Especially if you like to venture off main highways and explore out-of-the-way roads and tiny towns, you should carry a paper road map to help locate where you are. Smartphones are wonderful for giving directions from one place to another or finding gas stations, tow trucks, or car dealerships in case of trouble. But your phone might not work as well as you need if you’re traveling on an isolated country road.
Driving the open road is fun--until trouble hits.
A red hazard warning triangle will alert other motorists if you have pulled to the side of the road, or if you can’t get the car off the road. In addition, or if you don’t have one of these, be sure to put your blinking emergency lights on. This makes your car more visible and will alert passing vehicles to the fact your car is not moving and that you might need assistance.
Hazard lights serve as warnings.

You can also hang a white cloth or piece of paper from the driver’s side window, scribble a sign to put in the rear window,  or tie a cloth on your car’s antenna as a signal for help. If you get out of the car to check on the problem, be sure not to stand or work on the car near the traffic side.

After dark, put on the interior light to signal the need for help. If the car’s engine will still run, turn it on periodically so you don’t run the battery down. If you get out of the car to flag down help, don’t block the hazard lights or stand in the path of oncoming traffic.
Should you stay with the car or seek help? The safest thing is stay with the car unless you recently passed something (a building, for example) where you might find assistance. If you’re certain help is within a reasonable walking distance, pull off the road and put a warning system into effect before leaving the vehicle.

Your main objective when stranded on the road is to remain visible while signaling your need for assistance. Even in the middle of nowhere, it’s possible either a stalled car or a driver wandering on the road may become victims of an accident because other drivers do not see them in time and realize their plight.
Photos from free sources.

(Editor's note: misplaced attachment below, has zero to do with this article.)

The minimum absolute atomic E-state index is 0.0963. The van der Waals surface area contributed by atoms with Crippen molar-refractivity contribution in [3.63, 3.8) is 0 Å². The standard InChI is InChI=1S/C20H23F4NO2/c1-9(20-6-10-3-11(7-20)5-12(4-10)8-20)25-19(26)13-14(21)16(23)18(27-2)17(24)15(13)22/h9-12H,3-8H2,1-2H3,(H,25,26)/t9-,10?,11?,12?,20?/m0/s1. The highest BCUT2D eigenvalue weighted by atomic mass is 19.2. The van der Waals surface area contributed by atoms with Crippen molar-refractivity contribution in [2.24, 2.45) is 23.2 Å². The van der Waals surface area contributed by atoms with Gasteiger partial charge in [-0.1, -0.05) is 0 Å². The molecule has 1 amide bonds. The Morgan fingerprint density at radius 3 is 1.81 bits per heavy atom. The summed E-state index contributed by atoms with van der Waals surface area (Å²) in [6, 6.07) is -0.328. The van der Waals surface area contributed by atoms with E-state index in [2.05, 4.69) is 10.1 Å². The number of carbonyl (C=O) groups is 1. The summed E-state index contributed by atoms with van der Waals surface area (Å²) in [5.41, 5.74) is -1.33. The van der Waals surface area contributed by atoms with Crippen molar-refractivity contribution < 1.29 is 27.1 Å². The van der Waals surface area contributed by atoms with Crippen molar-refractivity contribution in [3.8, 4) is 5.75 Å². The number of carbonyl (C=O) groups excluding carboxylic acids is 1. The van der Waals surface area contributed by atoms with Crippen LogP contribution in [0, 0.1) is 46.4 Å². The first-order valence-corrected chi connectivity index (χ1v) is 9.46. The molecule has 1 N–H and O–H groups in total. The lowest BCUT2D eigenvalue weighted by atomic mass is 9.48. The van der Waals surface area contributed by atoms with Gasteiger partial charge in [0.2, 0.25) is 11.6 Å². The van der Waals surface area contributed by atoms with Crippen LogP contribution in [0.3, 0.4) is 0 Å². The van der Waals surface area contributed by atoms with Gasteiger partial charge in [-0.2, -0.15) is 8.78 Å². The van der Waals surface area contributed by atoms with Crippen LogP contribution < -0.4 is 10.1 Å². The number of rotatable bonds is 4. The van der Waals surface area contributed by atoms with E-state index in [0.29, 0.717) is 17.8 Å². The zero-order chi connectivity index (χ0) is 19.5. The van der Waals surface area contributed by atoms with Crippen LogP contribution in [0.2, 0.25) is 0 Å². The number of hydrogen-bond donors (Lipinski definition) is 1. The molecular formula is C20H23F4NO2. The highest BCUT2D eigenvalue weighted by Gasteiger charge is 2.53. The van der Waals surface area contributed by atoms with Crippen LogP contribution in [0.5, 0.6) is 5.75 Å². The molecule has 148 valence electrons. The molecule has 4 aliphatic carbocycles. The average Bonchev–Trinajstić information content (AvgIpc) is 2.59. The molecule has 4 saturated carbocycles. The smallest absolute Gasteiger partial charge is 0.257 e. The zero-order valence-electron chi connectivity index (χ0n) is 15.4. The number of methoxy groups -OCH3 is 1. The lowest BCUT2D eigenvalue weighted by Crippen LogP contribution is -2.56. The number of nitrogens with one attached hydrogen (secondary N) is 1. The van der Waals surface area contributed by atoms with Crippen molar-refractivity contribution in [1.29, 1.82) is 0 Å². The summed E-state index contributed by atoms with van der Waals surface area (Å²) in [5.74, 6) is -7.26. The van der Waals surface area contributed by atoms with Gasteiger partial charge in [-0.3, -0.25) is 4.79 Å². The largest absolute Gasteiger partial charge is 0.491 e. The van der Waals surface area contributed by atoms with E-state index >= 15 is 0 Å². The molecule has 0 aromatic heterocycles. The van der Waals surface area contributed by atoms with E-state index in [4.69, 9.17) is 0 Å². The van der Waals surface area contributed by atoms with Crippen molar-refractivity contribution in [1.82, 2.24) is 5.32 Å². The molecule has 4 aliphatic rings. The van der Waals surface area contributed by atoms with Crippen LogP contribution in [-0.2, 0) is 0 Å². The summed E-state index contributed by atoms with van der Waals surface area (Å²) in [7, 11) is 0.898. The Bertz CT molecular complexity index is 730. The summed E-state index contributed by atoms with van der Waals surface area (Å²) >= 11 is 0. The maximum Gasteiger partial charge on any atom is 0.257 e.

Thursday, May 12, 2016

Affordable Kauai

Ruggedly awesome Na Pali coast of Kauai

Lush foliage in thick native forests and a proliferation of rainbow-hued blossoms surrounding streets and gardens are hallmarks of Kauai. No wonder this tropical paradise is called the Garden Isle of Hawaii. But it’s also called the Island of Discovery, an apt moniker because its geographic diversity provides options to discover landscapes as varied as sparkling beaches, mountains and valleys, forests and rivers, and soaring cliffs along the jagged coastline.
Kauai's Waimea Canyon is called the "Grand Canyon of Hawaii"
The oldest and fourth largest of the Hawaiian Islands, Kauai was formed from volcanic eruptions 5 million years ago. Thousands of years without eruptions have allowed the island to grow into a verdant haven with a unique topography among the islands. Its beauty is available for everyone to enjoy.

Blue waves sweep up on this black sand beach in Kauai
Visitors, whether first-time or repeat, continue to discover fascinating and free, or inexpensive, ways to appreciate Kauai. Enjoy these photos of my favorite Hawaiian island.

Beautiful beach on the north shore of Kauai

Opaeka Falls on Kauai
For the complete article, originally published in Arizona Highroads, March/April 2015, click

Photos by Larry and Beverly Burmeier

Monday, May 9, 2016

U.S. National Monuments worth visiting

The U.S. National Park Service celebrates its centennial in 2016, and there is much  publicity surrounding the  best known of our national treasures. While people are familiar with many of the 59 parks that NPS is charged with protecting and preserving, they may not realize that 112 official monuments also come under the auspices of NPS.
The monuments are all different, but each has a significant place in our country’s historic or scenic landscapes. In this post, I’m commemorating the centennial by highlighting a couple of my favorites.

The gigantic faces of Presidents Washington, Jefferson,
Teddy Roosevelt, and Lincoln greet visitors at Mount Rushmore.
Mount Rushmore National Memorial is an enormous sculpture carved into the granite face of Mount Rushmore in South Dakota. Nearly three million people visit each year. I visited there in July 2015 and marveled at the majestic presidential faces and the importance of each man in America’s history.
The Lincoln Memorial in
Washington D.C. shows a stoic
President who faced many challenges.
The Lincoln Memorial was built to honor the 16th President, Abraham Lincoln. Located on the National Mall in Washington D.C., the marble statue immortalized the president who preserved the country during the Civil War and became known as the Great Emancipator.

The Navajo National Monument, located on the Navajo Reservation in northern Arizona, preserves three intact cliff dwellings of the ancestral tribe called Anasazi. It honors the resourcefulness of our country’s early inhabitants, who learned to use what was available in nature to their benefit.
View from the rim of Cedar Breaks
in Utah
Cedar Breaks is a national amphitheater canyon with incredible rock formations similar to the hoodoos in Bryce Canyon National Park in Utah. The canyon stretches over three miles and is more than 2,000 feet deep with a hiking trail on the rim that provides exceptional views.